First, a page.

Created about 30 years ago, it’s two hydroelectric generating units, each having a capacity of 4.5 MW. The dam is 1,950 long, and it reaches a height of 59 meters. Most people visit for the relaxation, however. You can spend your visit swimming or kayaking!
If you have a lot of time to spend, you could book one of the floating bungalows for an overnighter (or a whole weekend!) If you don’t go on a tour from Chiang Mai, you’ll need to rent a boat to get you out to the floating bungalows.
7. Chiang Rai
Chiang Rai was initially founded in 1262 by King Mengrai, making it one of the oldest cities in the country. Many people make the trek to Chiang Rai to visit the Golden Triangle — an overlook on the Mekong River where you can see both Myanmar and Laos.
In addition to the Golden Triangle, you can also visit Wat Phra That Doi Tung temple and the nearby markets. The vendors sell faux jade jewelry, Thai desserts, and many other trinkets.
Another tourist attraction in Chiang Rai is the White Temple. While it’s called a temple, it is not actually a place of worship. It was created by a contemporary Thai artist named Chalermchai Kositpipat. The outside is a mesmerizing white, and the interior includes art installations like quirky murals featuring Superman and Keanu Reeves!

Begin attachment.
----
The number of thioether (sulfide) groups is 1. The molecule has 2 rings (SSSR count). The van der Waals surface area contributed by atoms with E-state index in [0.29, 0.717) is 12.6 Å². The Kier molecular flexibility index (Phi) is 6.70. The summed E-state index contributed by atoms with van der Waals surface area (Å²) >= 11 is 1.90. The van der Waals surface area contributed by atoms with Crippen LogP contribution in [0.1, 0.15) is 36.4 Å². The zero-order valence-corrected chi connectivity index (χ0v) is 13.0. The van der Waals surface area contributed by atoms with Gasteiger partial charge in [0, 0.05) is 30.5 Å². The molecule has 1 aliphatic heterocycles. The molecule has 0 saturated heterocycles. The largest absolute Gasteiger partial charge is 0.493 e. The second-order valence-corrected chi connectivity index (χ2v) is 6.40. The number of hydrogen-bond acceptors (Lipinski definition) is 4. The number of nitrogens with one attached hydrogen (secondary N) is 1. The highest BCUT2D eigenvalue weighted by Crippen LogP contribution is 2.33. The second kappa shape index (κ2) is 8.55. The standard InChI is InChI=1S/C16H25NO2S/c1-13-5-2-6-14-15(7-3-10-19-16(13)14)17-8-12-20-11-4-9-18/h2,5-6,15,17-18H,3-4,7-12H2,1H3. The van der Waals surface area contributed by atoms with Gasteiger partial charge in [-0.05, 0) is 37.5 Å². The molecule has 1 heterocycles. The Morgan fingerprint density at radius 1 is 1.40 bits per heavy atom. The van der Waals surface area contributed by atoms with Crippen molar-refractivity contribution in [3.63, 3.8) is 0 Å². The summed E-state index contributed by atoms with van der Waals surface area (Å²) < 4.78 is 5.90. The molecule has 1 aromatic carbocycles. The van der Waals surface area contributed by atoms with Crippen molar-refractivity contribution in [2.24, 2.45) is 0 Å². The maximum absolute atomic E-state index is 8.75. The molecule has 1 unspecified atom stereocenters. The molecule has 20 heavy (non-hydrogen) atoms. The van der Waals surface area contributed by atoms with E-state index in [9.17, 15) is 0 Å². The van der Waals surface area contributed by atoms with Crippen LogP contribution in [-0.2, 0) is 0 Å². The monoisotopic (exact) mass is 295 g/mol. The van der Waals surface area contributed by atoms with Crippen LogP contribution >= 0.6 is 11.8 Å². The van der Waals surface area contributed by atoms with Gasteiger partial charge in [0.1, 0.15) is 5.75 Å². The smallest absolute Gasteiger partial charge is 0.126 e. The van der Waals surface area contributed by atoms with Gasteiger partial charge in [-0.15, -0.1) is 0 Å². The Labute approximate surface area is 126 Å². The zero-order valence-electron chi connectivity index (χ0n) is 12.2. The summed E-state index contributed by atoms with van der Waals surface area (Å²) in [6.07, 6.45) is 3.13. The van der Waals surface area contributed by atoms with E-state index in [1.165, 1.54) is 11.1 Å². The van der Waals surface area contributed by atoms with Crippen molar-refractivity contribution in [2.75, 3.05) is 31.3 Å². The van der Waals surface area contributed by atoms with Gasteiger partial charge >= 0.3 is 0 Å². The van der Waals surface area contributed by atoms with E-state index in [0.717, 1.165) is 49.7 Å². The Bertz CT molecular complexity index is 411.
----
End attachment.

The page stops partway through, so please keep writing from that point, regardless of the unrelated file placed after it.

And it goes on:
8. Mae Sa Waterfall
The Mae Sa Waterfall consists of eight beautiful tiers. The view from the top is stunning (and tends to be the least crowded.) Some tiers are unsafe for swimming, but the last tier has a large pool safe for taking a dip. There are also large rocks great for a photo op or bathing in the Thailand sun’s warm rays.
You can sample goodies from the onsite food vendors if you don’t bring along a picnic. You’ll often find spicy Thai salads, fried meats, and more.
Once you’ve had your fill of Mae Sa, you cam take a short trip down the road and stroll the lovely Queen Sirikit Botanical Gardens! Opened in 1919, the gardens include 560 acres of tropical Asian plants including a Rainforest Glasshouse.
Keep Exploring Northern Thailand
While you could easily fill your days in the city of Chiang Mai, it is fun to take a trip out into the surrounding country as well! If you only have time for one day trip, I would choose either Mae Kampong Village or the Grand Pagodas at Doi Inthanon. Both will help beat a little of the heat since they are at higher elevations, but they are also absolutely stunning! Don’t leave your camera behind.